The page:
Could “one and done” be the future for haemophilia patients and other patients with rare conditions?
27 February 2019
Expensive and invasive treatment for haemophilia patients could soon be a thing of the past after promising results in a new gene therapy trial being carried out at the Royal Free Hospital.
Traditional treatment for haemophilia is life-saving but it comes with a hefty price tag and patients often have to undergo multiple injections week in week out.
For the past few years a number of patients at the Royal Free Hospital have been taking part in gene therapy trials for haemophilia A and haemophilia B. In both cases a single administration of the gene therapy has put an end to an endless cycle of repeated injections. For haemophilia B, there is a patient who had the gene therapy nine years ago - and it is still working.
Professor Amit Nathwani, director of the Katharine Dormandy haemophilia centre at the Royal Free Hospital (pictured), said: “We call it the ’one and done approach’. We are talking about potential savings running into millions and a much better quality of life for patients who no longer have to endure multiple injections. Instead of seeing patients all the time we are now seeing them perhaps twice a year. We’re not seeing them because they’ve had a bleed and are in trouble. We’re just doing surveillance and what we see is that they have improved levels of clotting factor in their blood. We still don’t know how long the effects will last but so far the results are very impressive.”
About 1 in 5,000 people is born with haemophilia A and about 1 in 50,000 people is born with haemophilia B. But both bleed for a longer time than normal because they don’t have enough clotting factor in their blood. The severity of the condition depends on the amount of clotting agent the person has in their blood.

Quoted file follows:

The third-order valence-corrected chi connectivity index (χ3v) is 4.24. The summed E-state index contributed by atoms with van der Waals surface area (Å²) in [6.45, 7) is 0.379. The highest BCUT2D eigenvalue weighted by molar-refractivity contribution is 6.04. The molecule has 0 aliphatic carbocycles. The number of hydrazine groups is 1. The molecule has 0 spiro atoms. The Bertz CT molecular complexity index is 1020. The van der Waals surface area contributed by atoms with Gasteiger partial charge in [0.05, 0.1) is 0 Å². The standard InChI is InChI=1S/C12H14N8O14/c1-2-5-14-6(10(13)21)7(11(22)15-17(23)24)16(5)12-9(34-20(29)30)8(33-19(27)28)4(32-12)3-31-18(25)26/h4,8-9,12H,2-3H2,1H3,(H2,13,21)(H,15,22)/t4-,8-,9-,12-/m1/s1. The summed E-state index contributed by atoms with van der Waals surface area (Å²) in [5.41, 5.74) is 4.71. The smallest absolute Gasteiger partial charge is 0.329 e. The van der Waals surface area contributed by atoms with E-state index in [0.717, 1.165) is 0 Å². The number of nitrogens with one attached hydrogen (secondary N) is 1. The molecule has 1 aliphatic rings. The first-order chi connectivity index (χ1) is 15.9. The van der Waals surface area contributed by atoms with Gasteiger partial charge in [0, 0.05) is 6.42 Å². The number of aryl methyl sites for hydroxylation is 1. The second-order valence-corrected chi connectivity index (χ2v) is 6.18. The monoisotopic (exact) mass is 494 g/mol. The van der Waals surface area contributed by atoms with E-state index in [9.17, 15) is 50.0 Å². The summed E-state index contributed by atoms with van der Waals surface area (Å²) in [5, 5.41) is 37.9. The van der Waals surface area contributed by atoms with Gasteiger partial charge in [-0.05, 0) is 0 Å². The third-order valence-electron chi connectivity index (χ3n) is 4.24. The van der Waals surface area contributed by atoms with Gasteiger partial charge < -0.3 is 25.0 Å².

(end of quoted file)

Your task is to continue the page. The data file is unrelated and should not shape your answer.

Professor Nathwani says that in the future even more rare genetic diseases, such as Fabry disease and Gaucher disease, could benefit from gene therapy.
He adds: “If gene therapy is going to have maximum impact, ideally we will one day be able to start it in children so we can avoid the permanent damage that evolves from long-term conditions.”
One patient who has benefitted from the treatment is Scott Waterman, who was born with haemophilia B. The 44-year-old, who lives in central London, began on the gene therapy trial for haemophilia B nearly seven years ago and says that the therapy has made a difference.
He said: “The biggest change is that it has all but eliminated the spontaneous bleeds I used to get. From my mid-20s they were increasing in frequency but now I no longer get them and that is almost seven years of not having the agonising pain that came with them and the associated degenerative damage to the joints so that can only be a good thing.
“At the time my father and sister were against me having the gene therapy. They said ‘let someone else be the guinea pig’ but they now agree it was the right decision. I still have a lot of health issues but I do hope that by being part of this trial I’ve potentially helped future generations.”